OTOH, stiffness is valued in the "twisting" mode of the bike. A frame that is not stiff against twisting between front and rear wheels will be more likely to become unstable and vibrate at high speed.


Allow my rather anecdotal answer, as for the third point in the question.

I used to ride a stock Trek VRX 400, did XC riding along with some jumps and drops. I was 18-22 years and I think my weight was around 120 lb. At that age the bike felt perfect, I loved that bike, I felt the bike very responsive, and each time I wanted to learn some new move, I felt no "resistance" from the bike.

Some time later, My VRX broke, so I acquired a Diamondback X2 (this is a 1999 model, I bought the frame in 2007, I think...). For some reason I also inherited another VRX (Trek VRX 200). So now I had two bikes. I used to ride both in the same trials and trying the same stunts. The X2 had very lower end components compared to the VRX yet I liked it much much better, I'll tell you why...

By that time I was 24, (I'm 28 at the time of writing) and my average weight had raised to 160 Lb. (Today it's 175). I had a little more strength by then, I used to try to measure it pressing a scale against a wall with my legs...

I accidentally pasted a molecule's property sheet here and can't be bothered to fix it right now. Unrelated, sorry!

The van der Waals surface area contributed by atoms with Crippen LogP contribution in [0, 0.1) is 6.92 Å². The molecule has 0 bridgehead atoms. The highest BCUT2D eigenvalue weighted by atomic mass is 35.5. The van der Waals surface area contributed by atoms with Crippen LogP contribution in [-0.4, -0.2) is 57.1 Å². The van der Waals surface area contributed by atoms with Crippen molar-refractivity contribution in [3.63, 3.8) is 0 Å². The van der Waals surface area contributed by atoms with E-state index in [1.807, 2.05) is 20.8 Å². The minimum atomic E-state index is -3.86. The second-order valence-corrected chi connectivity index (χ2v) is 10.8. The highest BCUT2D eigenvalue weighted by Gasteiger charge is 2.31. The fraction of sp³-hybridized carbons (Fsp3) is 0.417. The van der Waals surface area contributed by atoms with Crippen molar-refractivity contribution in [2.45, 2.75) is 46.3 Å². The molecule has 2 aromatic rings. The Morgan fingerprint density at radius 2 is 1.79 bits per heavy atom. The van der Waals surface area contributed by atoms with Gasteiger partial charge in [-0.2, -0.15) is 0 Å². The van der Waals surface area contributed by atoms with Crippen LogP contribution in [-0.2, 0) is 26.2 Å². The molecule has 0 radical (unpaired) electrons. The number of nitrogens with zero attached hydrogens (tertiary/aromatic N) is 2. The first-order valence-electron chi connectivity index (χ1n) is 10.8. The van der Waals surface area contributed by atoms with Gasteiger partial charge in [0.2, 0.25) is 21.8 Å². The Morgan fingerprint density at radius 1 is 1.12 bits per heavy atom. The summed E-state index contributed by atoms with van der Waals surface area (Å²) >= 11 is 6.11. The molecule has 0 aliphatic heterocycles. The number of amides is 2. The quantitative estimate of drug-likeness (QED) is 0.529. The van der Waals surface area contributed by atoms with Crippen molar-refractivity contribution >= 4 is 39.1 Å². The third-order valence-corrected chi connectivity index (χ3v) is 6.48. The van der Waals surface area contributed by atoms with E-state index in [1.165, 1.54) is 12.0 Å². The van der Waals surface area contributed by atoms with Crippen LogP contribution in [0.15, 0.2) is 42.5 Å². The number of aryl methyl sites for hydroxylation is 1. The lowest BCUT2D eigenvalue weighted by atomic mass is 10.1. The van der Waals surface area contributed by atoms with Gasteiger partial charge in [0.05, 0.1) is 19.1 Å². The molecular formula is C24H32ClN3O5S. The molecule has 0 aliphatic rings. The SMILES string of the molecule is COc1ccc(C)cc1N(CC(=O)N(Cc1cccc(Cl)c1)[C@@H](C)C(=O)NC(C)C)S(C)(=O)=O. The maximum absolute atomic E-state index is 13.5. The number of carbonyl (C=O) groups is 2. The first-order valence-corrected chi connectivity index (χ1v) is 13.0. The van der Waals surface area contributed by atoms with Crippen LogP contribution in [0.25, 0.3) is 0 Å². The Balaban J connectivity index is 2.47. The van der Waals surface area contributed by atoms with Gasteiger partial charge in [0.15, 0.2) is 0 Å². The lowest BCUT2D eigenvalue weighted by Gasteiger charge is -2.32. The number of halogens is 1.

Now, the bike comparison: The VRX is noticeably lighter than the X2. The VRX is a lot more flexible. With just sitting on the bike, and applying a litle force to the right pedal I could see the hole bottom bracket part go to the left, It was evident, I mean, you could literally see the frame twisting. Both bikes had the same crankset sizes, but the VRX had a 11-32 cassette, the one in the X2 was 11-34. The two bikes had some components that where the same, as I used salvaged parts from my broken VRX to assemble the X2. Had the same shifters, same rear derailleur, pedals, and tires. However, the X2 had V-brakes, and lower end hubs and rims. The inherited VRX came with disk brakes, bontrager rims, a bontrager front hub and a DT Swiss rear hub. Both bikes where ridden with WTB Velociraptor front tires @40psi. The VRX had a Velociraptor Rear (specific) tire at 40psi. The X2 started with a generic tire and was later upgraded to a WTB Prowler XT. both @40 psi. The X2 was initially assembled with the Manitou XVert-t2 fork from the broken VRX400 and was later updated with a RockShox Tora 302, While the VRX200 was rode with a Manitou Xvert DC.